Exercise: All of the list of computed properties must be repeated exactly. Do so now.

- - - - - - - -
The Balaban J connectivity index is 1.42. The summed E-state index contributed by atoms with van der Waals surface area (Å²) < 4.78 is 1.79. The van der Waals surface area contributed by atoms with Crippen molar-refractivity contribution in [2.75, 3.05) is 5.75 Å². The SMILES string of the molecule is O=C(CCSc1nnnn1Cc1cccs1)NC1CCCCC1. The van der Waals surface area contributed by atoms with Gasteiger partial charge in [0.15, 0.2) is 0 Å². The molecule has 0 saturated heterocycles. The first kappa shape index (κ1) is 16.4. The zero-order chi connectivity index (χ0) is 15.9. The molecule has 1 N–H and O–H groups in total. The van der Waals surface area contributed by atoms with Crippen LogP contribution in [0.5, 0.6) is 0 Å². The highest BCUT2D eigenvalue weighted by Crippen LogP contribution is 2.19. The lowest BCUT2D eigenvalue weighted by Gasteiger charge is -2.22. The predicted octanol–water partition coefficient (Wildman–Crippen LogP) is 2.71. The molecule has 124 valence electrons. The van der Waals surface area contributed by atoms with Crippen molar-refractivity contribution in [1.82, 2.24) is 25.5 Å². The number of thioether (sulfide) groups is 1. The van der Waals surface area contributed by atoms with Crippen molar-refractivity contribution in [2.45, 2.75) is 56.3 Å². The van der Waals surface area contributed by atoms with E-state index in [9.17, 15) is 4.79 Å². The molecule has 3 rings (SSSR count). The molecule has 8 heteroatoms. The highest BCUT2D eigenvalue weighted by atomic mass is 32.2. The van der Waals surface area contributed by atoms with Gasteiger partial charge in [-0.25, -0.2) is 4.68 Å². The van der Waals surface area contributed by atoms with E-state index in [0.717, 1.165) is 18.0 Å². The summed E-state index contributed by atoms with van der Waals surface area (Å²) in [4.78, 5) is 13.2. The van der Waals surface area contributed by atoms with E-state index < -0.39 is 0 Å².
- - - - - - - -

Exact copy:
The Balaban J connectivity index is 1.42. The summed E-state index contributed by atoms with van der Waals surface area (Å²) < 4.78 is 1.79. The van der Waals surface area contributed by atoms with Crippen molar-refractivity contribution in [2.75, 3.05) is 5.75 Å². The SMILES string of the molecule is O=C(CCSc1nnnn1Cc1cccs1)NC1CCCCC1. The van der Waals surface area contributed by atoms with Gasteiger partial charge in [0.15, 0.2) is 0 Å². The molecule has 0 saturated heterocycles. The first kappa shape index (κ1) is 16.4. The zero-order chi connectivity index (χ0) is 15.9. The molecule has 1 N–H and O–H groups in total. The van der Waals surface area contributed by atoms with Crippen LogP contribution in [0.5, 0.6) is 0 Å². The highest BCUT2D eigenvalue weighted by Crippen LogP contribution is 2.19. The lowest BCUT2D eigenvalue weighted by Gasteiger charge is -2.22. The predicted octanol–water partition coefficient (Wildman–Crippen LogP) is 2.71. The molecule has 124 valence electrons. The van der Waals surface area contributed by atoms with Crippen molar-refractivity contribution in [1.82, 2.24) is 25.5 Å². The number of thioether (sulfide) groups is 1. The van der Waals surface area contributed by atoms with Crippen molar-refractivity contribution in [2.45, 2.75) is 56.3 Å². The van der Waals surface area contributed by atoms with E-state index in [9.17, 15) is 4.79 Å². The molecule has 3 rings (SSSR count). The molecule has 8 heteroatoms. The highest BCUT2D eigenvalue weighted by atomic mass is 32.2. The van der Waals surface area contributed by atoms with Gasteiger partial charge in [-0.25, -0.2) is 4.68 Å². The van der Waals surface area contributed by atoms with E-state index in [0.717, 1.165) is 18.0 Å². The summed E-state index contributed by atoms with van der Waals surface area (Å²) in [4.78, 5) is 13.2. The van der Waals surface area contributed by atoms with E-state index < -0.39 is 0 Å².